prem·o·ni·tion (prĕm′ə-nĭshən, prē′mə-)
1. A presentiment of the future; a foreboding: I had a premonition that our risky endeavor would end badly.
2. A warning in advance; a forewarning: That skirmish was a premonition of battles to come.
[Late Latin praemonitiō, praemonitiōn-, from Latin praemonitus, past participle of praemonēre, to forewarn : prae-, pre- + monēre, to warn; see men-1 in the Appendix of Indo-European roots.]
pre·mon′i·tori·ly (-mŏn′ĭ-tôrə-lē) adv.
The American Heritage® Dictionary of the English Language, Fifth Edition copyright ©2018 by Houghton Mifflin Harcourt Publishing Company. All rights reserved.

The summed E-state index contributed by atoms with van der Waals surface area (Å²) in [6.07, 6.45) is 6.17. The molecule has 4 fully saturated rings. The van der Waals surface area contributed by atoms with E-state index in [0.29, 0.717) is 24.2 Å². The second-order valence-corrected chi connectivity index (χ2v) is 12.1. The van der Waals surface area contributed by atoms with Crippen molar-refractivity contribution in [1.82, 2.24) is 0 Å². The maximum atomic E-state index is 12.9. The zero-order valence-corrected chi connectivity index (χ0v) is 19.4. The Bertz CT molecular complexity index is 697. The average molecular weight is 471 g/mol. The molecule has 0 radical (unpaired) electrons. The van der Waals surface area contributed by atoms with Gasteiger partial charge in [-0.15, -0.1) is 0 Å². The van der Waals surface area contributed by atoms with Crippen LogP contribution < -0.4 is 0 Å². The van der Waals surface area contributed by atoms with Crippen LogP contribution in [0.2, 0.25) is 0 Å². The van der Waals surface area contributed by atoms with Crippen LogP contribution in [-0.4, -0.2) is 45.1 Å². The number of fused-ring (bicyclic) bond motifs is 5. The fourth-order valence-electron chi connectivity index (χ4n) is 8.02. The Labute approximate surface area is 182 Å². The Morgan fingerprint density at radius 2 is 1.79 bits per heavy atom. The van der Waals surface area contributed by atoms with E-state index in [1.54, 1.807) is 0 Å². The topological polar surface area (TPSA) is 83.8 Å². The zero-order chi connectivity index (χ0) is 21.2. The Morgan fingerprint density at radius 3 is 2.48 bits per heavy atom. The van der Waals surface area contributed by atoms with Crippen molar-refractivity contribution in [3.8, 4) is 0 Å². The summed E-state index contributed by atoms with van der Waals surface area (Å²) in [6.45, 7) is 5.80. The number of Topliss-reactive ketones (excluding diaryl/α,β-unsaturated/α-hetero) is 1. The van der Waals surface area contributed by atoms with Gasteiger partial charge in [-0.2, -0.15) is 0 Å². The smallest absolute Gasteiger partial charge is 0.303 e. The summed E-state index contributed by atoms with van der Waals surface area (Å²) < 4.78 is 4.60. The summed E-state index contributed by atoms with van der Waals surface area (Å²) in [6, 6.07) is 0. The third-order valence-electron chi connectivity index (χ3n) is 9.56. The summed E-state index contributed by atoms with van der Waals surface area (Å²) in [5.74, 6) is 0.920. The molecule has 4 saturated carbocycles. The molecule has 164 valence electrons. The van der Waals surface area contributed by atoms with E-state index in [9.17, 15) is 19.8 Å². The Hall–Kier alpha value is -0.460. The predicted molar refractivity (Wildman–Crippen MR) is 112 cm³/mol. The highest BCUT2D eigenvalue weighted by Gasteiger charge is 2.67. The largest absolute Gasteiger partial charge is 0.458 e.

Indo-European & Semitic Roots Appendices
Thousands of entries in the dictionary include etymologies that trace their origins back to reconstructed proto-languages. You can obtain more information about these forms in our online appendices:
The Indo-European appendix covers nearly half of the Indo-European roots that have left their mark on English words. A more complete treatment of Indo-European roots and the English words derived from them is available in our Dictionary of Indo-European Roots.